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Mercalli Intensity Scale

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The Mercalli Intensity Scale is a semi-quantitative linear scale to measure the intensity of earthquakes by examining the damage rather than measure their magnitude. It was conceived by Italian volcanologist Giuseppe Mercalli[?] in 1902, and was in general use before in 1935 the Richter scale was studied.

It considers the practical effects that a seismic event causes on the infrastructures and houses, as classifiable in 12 possible situations.

  • (I) - Not felt except by a very few under especially favourable conditions.

  • (II) - Felt only by a few persons at rest, especially on upper floors of buildings. Delicately suspended objects may swing.

  • (III) - Felt quite noticeably by persons indoors, especially on the upper floors of buildings. Many do not recognize it as an earthquake. Standing motor cars may rock slightly. Vibration similar to the passing of a truck. Duration estimated.

  • (IV) - Felt indoors by many, outdoors by few during the day. At night, some awakened. Dishes, windows, doors disturbed; walls make cracking sound. Sensation like heavy truck striking building. Standing motor cars rocked noticeably.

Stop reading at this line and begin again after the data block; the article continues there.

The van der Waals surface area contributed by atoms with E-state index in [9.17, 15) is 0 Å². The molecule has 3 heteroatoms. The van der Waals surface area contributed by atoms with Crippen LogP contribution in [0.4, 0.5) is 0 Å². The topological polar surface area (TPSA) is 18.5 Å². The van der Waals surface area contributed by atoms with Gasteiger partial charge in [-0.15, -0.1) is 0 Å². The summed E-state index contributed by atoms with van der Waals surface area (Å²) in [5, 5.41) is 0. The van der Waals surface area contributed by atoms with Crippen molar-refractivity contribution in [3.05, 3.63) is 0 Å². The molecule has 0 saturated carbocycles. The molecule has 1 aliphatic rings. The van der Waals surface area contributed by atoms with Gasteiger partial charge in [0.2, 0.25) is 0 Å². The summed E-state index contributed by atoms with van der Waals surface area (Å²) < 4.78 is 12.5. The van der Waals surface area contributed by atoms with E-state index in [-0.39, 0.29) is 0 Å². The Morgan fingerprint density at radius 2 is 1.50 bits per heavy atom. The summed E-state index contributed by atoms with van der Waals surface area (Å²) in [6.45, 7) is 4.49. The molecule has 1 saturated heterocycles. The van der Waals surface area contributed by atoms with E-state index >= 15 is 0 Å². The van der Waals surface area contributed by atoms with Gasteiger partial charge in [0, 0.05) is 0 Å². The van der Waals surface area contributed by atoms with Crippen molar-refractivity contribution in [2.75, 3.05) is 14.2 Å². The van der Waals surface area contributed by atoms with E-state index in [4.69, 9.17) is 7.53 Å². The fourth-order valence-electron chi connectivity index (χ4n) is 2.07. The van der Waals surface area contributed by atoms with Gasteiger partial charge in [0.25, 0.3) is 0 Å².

• (V) - Felt by nearly everyone; many awakened. Some dishes and windows broken. Unstable objects overturned. Pendulum clocks may stop.

  • (VI) - Felt by all; many frightened and run outdoors, walk unsteadily. Windows, dishes, glassware broken... books off shelves... some heavy furniture moved or overturned; a few instances of fallen plaster. Damage slight.

  • (VII) - Difficult to stand... furniture broken..damage negligible in building of good design and construction; slight to moderate in well-built ordinary structures; considerable damage in poorly built or badly designed structures; some chimneys broken. Noticed by persons driving motor cars.

  • (VIII) - Damage slight in specially designed structures; considerable in ordinary substantial buildings with partial collapse. Damage great in poorly built structures. Fall of chimneys, factory stacks, columns, monuments, walls. Heavy furniture moved.

  • (IX) - General panic[?]... damage considerable in specially designed structures, well designed frame structures thrown out of plumb. Damage great in substantial buildings, with partial collapse. Buildings shifted off foundations.

  • (X) - Some well built wooden structures destroyed; most masonry and frame structures destroyed with foundations. Rails bent.

  • (XI) - Few, if any (masonry) structures remain standing. Bridges destroyed. Rails bent greatly.

  • (XII) - Damage total. Lines of sight and level distorted. Objects thrown into the air.

Information from The Severity of an earthquake pamphlet[?] of the U.S. Geological Survey.

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